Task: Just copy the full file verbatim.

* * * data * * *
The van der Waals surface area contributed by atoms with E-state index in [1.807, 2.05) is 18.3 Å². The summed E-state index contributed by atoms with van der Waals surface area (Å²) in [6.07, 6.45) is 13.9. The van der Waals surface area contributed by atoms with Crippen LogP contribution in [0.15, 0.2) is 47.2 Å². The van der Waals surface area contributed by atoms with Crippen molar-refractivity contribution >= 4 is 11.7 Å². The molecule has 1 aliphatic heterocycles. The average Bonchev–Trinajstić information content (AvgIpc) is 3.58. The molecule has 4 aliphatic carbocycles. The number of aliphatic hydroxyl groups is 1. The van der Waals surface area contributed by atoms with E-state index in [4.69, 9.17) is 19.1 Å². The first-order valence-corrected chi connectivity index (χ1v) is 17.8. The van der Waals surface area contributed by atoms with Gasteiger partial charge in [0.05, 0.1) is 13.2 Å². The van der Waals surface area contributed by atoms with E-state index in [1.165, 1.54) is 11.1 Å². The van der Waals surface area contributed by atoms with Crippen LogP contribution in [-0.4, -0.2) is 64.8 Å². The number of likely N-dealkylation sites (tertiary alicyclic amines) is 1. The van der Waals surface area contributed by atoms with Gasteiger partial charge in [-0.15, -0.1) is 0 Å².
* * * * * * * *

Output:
The van der Waals surface area contributed by atoms with E-state index in [1.807, 2.05) is 18.3 Å². The summed E-state index contributed by atoms with van der Waals surface area (Å²) in [6.07, 6.45) is 13.9. The van der Waals surface area contributed by atoms with Crippen LogP contribution in [0.15, 0.2) is 47.2 Å². The van der Waals surface area contributed by atoms with Crippen molar-refractivity contribution >= 4 is 11.7 Å². The molecule has 1 aliphatic heterocycles. The average Bonchev–Trinajstić information content (AvgIpc) is 3.58. The molecule has 4 aliphatic carbocycles. The number of aliphatic hydroxyl groups is 1. The van der Waals surface area contributed by atoms with E-state index in [4.69, 9.17) is 19.1 Å². The first-order valence-corrected chi connectivity index (χ1v) is 17.8. The van der Waals surface area contributed by atoms with Gasteiger partial charge in [0.05, 0.1) is 13.2 Å². The van der Waals surface area contributed by atoms with E-state index in [1.165, 1.54) is 11.1 Å². The van der Waals surface area contributed by atoms with Crippen LogP contribution in [-0.4, -0.2) is 64.8 Å². The number of likely N-dealkylation sites (tertiary alicyclic amines) is 1. The van der Waals surface area contributed by atoms with Gasteiger partial charge in [-0.15, -0.1) is 0 Å².